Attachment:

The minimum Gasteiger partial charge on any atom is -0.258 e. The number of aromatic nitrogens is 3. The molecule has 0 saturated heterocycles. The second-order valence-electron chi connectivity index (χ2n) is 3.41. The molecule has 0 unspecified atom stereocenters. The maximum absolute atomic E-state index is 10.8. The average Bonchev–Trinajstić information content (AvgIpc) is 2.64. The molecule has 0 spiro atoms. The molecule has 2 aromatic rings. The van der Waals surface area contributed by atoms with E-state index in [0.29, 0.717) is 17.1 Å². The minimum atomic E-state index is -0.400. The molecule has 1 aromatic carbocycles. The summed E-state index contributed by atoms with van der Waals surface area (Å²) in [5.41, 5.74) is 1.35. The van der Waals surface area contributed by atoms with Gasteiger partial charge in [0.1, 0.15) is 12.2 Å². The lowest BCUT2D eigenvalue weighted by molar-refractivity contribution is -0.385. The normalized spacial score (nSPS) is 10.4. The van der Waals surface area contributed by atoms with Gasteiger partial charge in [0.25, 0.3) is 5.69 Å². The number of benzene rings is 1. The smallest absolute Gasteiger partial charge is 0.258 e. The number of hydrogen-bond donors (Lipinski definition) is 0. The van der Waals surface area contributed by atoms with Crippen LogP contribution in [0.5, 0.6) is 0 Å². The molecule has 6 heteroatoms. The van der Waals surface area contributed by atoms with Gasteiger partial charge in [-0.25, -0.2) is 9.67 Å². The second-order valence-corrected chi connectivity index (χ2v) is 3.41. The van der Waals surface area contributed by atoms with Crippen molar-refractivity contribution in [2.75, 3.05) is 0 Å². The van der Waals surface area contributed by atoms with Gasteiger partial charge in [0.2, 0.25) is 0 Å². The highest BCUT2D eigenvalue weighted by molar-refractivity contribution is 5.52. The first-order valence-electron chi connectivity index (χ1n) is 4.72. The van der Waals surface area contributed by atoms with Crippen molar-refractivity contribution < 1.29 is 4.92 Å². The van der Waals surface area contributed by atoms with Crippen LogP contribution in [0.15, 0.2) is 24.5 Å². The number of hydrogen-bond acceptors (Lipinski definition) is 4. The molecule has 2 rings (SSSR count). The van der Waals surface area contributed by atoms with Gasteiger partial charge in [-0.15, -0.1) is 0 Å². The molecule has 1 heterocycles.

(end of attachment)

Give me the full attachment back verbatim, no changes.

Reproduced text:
The minimum Gasteiger partial charge on any atom is -0.258 e. The number of aromatic nitrogens is 3. The molecule has 0 saturated heterocycles. The second-order valence-electron chi connectivity index (χ2n) is 3.41. The molecule has 0 unspecified atom stereocenters. The maximum absolute atomic E-state index is 10.8. The average Bonchev–Trinajstić information content (AvgIpc) is 2.64. The molecule has 0 spiro atoms. The molecule has 2 aromatic rings. The van der Waals surface area contributed by atoms with E-state index in [0.29, 0.717) is 17.1 Å². The minimum atomic E-state index is -0.400. The molecule has 1 aromatic carbocycles. The summed E-state index contributed by atoms with van der Waals surface area (Å²) in [5.41, 5.74) is 1.35. The van der Waals surface area contributed by atoms with Gasteiger partial charge in [0.1, 0.15) is 12.2 Å². The lowest BCUT2D eigenvalue weighted by molar-refractivity contribution is -0.385. The normalized spacial score (nSPS) is 10.4. The van der Waals surface area contributed by atoms with Gasteiger partial charge in [0.25, 0.3) is 5.69 Å². The number of benzene rings is 1. The smallest absolute Gasteiger partial charge is 0.258 e. The number of hydrogen-bond donors (Lipinski definition) is 0. The van der Waals surface area contributed by atoms with Crippen LogP contribution in [0.5, 0.6) is 0 Å². The molecule has 6 heteroatoms. The van der Waals surface area contributed by atoms with Gasteiger partial charge in [-0.25, -0.2) is 9.67 Å². The second-order valence-corrected chi connectivity index (χ2v) is 3.41. The van der Waals surface area contributed by atoms with Crippen molar-refractivity contribution in [2.75, 3.05) is 0 Å². The van der Waals surface area contributed by atoms with Gasteiger partial charge in [0.2, 0.25) is 0 Å². The highest BCUT2D eigenvalue weighted by molar-refractivity contribution is 5.52. The first-order valence-electron chi connectivity index (χ1n) is 4.72. The van der Waals surface area contributed by atoms with Crippen molar-refractivity contribution < 1.29 is 4.92 Å². The van der Waals surface area contributed by atoms with Crippen LogP contribution in [0.15, 0.2) is 24.5 Å². The number of hydrogen-bond acceptors (Lipinski definition) is 4. The molecule has 2 rings (SSSR count). The van der Waals surface area contributed by atoms with Gasteiger partial charge in [-0.15, -0.1) is 0 Å². The molecule has 1 heterocycles.